Freedom in the space of equality: A response to certain liberal egalitarian objections to Amartya Sen's capabilities approach
David Bourget (Western Ontario)
David Chalmers (ANU, NYU)
Rafael De Clercq
Jack Alan Reynolds
Learn more about PhilPapers
Egalitarians agree that some effort should be made to equalize advantages, but disagree about the terms upon which one should compare people's level of advantage. Amartya Sen's capabilities approach is a relatively recent contribution to that important debate. The capabilities approach evaluates and compares advantage in terms of persons' capabilities to do valuable acts or reach valuable states of being, called functionings. The concept of functioning overlaps with 'well-being' or 'welfare,' in that it connotes the satisfactory achievement of valued outcomes. Yet the concept of capability goes beyond well-being in connoting not only states of well-being, but the extent to which a person's agency is deepened and broadened by being capable of choosing from an ever greater field of functionings, viz, the various things he or she manages to do or be in leading a life. The capabilities approach can broadly be described as a species of liberal egalitarianism. As such, it cannot avoid engaging with critical debates on both liberty and equality, and has indeed attracted criticism on both fronts. This dissertation assesses the defensibility of the capabilities approach against two recent and quite different criticisms, which have yet to be substantially and directly responded to as such in the literature surrounding the capabilities approach. The first objection, which I term the 'anti-perfectionist objection' and which I discuss in chapter 2, holds that the capabilities approach is untenable from the point of view of liberal neutrality because, in being pressed to identify particular capabilities as relevant (and others as irrelevant) to inequality, it is inescapably preferential towards a particular conception or set of conceptions of the good life. The second objection, which is addressed in chapter 3, asserts that the capabilities approach, by advocating a pansocietal ranking of persons in terms of their overall capability, endorses a vertical conception of human diversity, viz., one which regards some people as inherently (though arbitrarily) better endowed overall than others. The objection concludes that such vertical conceptions are offensive to the modern ethos of democratic equality. This dissertation aims to refine, evaluate and propose responses to these two objections, both by critically evaluating their assumptions, and identifying how the capabilities approach can best address them.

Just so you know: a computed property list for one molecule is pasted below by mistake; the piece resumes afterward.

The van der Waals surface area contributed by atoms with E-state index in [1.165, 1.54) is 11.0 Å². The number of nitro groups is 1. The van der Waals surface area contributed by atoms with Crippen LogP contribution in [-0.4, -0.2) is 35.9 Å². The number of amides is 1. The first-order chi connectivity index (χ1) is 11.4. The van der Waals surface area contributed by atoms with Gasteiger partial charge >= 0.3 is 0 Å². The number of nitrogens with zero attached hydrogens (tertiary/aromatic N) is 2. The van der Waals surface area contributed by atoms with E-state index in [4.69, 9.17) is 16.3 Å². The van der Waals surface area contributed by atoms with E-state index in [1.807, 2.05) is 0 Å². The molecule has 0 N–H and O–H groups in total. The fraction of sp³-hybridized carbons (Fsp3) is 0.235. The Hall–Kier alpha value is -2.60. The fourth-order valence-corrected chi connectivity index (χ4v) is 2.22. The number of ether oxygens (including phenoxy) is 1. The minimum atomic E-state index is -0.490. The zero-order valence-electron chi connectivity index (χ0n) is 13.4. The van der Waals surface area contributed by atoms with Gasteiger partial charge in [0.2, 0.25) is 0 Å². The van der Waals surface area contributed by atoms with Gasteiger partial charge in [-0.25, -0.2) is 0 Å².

|Keywords||No keywords specified (fix it)|
|Categories||categorize this paper)|
|Through your library||Only published papers are available at libraries|
Similar books and articles
Colleen Murphy & Paolo Gardoni (2007). Determining Public Policy and Resource Allocation Priorities for Mitigating Natural Hazards: A Capabilities-Based Approach. Science and Engineering Ethics 13 (4):489-504.
J. Felix Lozano, Alejandra Boni, Jordi Peris & Andrés Hueso (2012). Competencies in Higher Education: A Critical Analysis From the Capabilities Approach. Journal of Philosophy of Education 46 (1):132-147.
Jude Browne & Marc Stears (2005). Capabilities, Resources, and Systematic Injustice: A Case of Gender Inequality. Politics, Philosophy and Economics 4 (3):355-373.
Alexander Bertland (2009). Virtue Ethics in Business and the Capabilities Approach. Journal of Business Ethics 84 (1):25 - 32.
Rolans Pierik & Robeyns Ingrid (2007). Resources Versus Capabilities: Social Endowments in Egalitarian Theory. Political Studies 55 (1):133.
Mozaffar Qizilbash (2006). Capability, Happiness and Adaptation in Sen and J. S. Mill. Utilitas 18 (1):20-32.
Philip Pettit (2001). Symposium on Amartya Sen's Philosophy: 1 Capability and Freedom: A Defence of Sen. Economics and Philosophy 17 (1):1-20.
Colleen Murphy & Paolo Gardoni (2010). Assessing Capability Instead of Achieved Functionings in Risk Analysis. Journal of Risk Research 13 (2):137-147.
Added to index2009-01-28
Total downloads12 ( #104,704 of 1,008,710 )
Recent downloads (6 months)1 ( #64,702 of 1,008,710 )
How can I increase my downloads?